By Ivan Eland
According to the FBI’s court-approved search warrant for Donald Trump’s Mar-a-Lago resort, probable cause existed to believe Donald Trump may have violated three laws by seemingly stealing 300 classified government documents from the White House, some extremely sensitive, and squirreling them away in his Florida mansion. For the public, the most arresting (no pun intended) of these allegedly violated statutes is the Espionage Act of 1917.
Despite its alarming name, the Espionage Act covers more than just illegal spying against America. The law bans obtaining national defense information with intent or reason to believe that it may be used for injury to the United States or to the advantage of any foreign nation. Although the statute was written before Harry Truman’s executive order in 1950 that established a ranked classification system for the degree of restriction on any particular document (for example, Confidential, Secret, or Top Secret), the so-marked documents allegedly purloined to Mar-a-Lago would clearly fit this category, as could even some unclassified items. Yet at least so far, Trump has not been charged with trying to sell them to foreign countries or use them to blackmail those nations for cash—actions the public has come to associate with the word “espionage.”
In fact, even when the Act was passed in 1917, during World War I, it started out with hyperbole in the title. President Woodrow Wilson, who flagrantly violated American civil liberties in many ways during the war, and Congress really were targeting anti-war groups that were urging industrial workers not to support the war or young men to resist the draft. The politicians feared that such opposition to the questionable first-time U.S. meddling in a European war in violation of the Monroe Doctrine would undermine the mobilization of resources and manpower to prosecute the conflict. Using this statute for this end was a clear violation of the First Amendment by the blatant restriction of free speech. But in American history, wars—often suspect ones—regularly have excused bald violations of the civil liberties that make America a free country.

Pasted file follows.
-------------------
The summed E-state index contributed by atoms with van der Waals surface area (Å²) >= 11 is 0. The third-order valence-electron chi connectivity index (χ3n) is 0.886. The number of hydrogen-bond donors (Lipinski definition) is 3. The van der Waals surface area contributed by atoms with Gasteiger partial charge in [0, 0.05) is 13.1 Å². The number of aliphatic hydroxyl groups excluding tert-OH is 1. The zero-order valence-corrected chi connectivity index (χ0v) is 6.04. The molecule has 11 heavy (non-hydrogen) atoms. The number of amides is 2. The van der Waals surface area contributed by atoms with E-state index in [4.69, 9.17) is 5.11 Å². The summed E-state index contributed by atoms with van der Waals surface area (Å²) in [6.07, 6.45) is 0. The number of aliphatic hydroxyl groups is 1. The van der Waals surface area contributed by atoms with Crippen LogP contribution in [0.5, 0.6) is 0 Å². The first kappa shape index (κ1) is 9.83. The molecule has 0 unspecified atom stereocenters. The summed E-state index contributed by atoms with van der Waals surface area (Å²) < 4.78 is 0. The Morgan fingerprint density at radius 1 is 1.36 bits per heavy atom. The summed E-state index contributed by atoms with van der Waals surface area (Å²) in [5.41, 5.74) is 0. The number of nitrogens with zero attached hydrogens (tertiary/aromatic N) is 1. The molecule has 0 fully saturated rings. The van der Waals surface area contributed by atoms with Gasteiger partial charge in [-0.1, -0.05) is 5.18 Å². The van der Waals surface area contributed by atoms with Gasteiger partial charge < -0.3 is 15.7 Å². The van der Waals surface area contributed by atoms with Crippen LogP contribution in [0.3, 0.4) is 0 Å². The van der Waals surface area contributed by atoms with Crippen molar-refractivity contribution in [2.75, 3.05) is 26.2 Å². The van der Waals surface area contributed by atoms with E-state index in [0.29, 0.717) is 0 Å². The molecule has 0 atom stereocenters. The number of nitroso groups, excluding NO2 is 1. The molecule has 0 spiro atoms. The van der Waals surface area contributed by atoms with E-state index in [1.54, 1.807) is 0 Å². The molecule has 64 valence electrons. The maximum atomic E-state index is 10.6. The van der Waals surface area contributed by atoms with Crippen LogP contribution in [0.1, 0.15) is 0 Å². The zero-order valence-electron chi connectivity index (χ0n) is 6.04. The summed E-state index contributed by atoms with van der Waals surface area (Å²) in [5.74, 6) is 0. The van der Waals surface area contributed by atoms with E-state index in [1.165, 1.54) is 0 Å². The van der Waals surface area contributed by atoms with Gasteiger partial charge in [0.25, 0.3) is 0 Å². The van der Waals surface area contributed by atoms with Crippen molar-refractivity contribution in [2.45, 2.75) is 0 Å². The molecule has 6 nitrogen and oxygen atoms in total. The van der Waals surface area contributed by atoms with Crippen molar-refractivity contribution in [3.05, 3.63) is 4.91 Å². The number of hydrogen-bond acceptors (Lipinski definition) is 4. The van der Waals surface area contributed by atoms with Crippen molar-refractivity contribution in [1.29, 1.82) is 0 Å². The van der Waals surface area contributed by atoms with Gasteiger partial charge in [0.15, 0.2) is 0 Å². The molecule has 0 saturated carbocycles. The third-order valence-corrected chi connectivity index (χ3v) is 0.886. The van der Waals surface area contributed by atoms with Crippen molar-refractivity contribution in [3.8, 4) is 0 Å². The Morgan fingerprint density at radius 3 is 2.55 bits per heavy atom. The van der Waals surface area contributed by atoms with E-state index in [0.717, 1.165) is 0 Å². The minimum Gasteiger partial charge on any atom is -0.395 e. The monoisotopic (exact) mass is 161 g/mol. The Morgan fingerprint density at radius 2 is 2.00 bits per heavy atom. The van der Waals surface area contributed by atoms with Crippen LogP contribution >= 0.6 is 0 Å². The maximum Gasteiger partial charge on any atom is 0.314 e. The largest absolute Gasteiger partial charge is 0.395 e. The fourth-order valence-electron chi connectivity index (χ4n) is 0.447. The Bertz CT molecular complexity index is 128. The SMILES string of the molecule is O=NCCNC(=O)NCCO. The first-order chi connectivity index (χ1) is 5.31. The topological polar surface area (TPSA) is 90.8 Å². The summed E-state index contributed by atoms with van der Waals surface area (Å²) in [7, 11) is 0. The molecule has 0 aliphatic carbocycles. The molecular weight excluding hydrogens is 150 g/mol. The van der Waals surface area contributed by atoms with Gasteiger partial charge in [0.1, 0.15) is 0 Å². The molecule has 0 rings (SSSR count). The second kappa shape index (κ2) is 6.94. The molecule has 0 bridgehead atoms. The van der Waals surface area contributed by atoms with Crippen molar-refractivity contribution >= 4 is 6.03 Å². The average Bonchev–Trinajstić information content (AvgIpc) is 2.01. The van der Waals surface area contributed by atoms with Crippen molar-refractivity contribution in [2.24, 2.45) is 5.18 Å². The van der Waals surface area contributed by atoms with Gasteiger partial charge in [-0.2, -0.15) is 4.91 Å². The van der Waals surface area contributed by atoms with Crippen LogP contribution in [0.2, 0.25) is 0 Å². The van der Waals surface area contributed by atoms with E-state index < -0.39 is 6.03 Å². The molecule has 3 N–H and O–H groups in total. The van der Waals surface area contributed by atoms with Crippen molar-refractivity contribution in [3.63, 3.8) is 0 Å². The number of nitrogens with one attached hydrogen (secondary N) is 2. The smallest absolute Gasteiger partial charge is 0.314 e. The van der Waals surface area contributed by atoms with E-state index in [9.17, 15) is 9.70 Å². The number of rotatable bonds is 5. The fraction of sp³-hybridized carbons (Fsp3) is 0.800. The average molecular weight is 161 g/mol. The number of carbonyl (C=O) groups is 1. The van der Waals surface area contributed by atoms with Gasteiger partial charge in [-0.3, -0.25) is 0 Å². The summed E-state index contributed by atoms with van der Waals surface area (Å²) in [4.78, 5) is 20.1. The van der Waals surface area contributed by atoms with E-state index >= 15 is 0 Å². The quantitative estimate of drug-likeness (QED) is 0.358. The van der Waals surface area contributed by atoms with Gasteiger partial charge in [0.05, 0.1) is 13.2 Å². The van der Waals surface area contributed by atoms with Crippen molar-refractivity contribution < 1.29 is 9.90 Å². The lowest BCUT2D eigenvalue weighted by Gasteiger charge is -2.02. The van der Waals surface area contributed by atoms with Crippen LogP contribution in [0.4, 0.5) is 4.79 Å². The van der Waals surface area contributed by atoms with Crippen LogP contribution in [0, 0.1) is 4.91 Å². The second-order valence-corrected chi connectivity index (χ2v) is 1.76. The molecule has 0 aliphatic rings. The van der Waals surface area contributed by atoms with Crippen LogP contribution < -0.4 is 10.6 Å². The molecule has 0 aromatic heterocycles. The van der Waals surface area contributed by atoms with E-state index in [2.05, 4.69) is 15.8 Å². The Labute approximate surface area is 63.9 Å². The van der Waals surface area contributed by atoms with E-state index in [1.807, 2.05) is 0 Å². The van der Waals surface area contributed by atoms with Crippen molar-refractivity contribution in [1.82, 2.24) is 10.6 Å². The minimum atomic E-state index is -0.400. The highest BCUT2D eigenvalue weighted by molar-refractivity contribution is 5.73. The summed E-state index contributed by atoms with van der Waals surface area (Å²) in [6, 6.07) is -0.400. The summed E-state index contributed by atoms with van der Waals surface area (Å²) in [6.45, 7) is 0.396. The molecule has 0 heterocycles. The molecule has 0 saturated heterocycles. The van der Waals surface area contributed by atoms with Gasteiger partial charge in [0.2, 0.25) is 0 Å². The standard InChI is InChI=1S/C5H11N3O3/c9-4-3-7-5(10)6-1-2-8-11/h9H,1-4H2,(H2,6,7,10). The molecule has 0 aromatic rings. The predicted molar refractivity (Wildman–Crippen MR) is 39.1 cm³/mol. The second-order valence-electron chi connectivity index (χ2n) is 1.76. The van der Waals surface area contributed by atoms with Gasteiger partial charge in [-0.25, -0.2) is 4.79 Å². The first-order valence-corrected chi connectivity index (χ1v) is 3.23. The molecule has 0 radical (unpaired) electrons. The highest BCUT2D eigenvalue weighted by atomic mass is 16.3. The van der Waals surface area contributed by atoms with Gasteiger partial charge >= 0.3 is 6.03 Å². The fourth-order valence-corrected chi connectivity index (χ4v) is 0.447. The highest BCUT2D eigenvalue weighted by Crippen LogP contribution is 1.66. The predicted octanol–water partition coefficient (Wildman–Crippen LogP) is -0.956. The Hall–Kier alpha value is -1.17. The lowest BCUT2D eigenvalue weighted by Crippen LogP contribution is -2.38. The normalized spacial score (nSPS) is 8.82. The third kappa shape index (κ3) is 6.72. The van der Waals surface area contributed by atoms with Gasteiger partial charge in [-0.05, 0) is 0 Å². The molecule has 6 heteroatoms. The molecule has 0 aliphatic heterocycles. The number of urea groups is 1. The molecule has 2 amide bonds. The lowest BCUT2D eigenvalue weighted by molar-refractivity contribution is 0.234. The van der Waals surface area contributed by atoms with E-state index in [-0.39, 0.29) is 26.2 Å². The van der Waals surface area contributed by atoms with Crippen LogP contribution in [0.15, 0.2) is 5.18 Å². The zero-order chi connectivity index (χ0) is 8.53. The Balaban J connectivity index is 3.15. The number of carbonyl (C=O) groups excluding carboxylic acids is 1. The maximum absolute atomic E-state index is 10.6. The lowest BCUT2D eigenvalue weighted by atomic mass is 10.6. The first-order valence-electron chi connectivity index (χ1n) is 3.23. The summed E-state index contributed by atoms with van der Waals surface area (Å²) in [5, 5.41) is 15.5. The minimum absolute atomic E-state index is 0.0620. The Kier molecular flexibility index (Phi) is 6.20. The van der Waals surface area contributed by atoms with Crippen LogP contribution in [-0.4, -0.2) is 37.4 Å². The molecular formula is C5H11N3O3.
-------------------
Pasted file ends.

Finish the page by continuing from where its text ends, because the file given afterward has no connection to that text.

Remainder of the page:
More recently, using the Espionage Act to abuse the First Amendment has taken another form. Elected politicians and civil service officials regularly leak information to the media, some of it very sensitive. Yet recent presidential administrations, frustrated in their attempts to stanch such violators of the rules, have used the statute to threaten and even prosecute journalists for doing their job of merely reporting the leaked information to the public. The administration of Barack Obama, a constitutional lawyer, was especially aggressive in such harassment of journalists.
Freedom of the press is an important pillar of the American republic, as recognized by its special mention in the First Amendment. The nation’s founders correctly believed that a free flow of information is paramount to maintaining a free society. This freedom is so important to the health of a democratic society that it is even more vital than preventing the disclosure of above-top secret information that might compromise intelligence sources and methods, even as critical as that is. However, if the government cannot prevent its officials of one stripe or another from leaking its highly sensitive information for political purposes, then it should not abuse the Espionage Act to go after the press for printing those secrets.
The Espionage Act is so vague that Congress should strike it from the books—especially because of historical and recent examples of flagrant government abuse to restrict First Amendment rights. In the future, a more specific law is needed to prosecute substantial, severe, and likely intentional mishandling of classified documents by government officials, as has been alleged in the case of the former president, while clearly exempting the free speech rights of journalists and ordinary citizens.
This article was also published in Real Clear Policy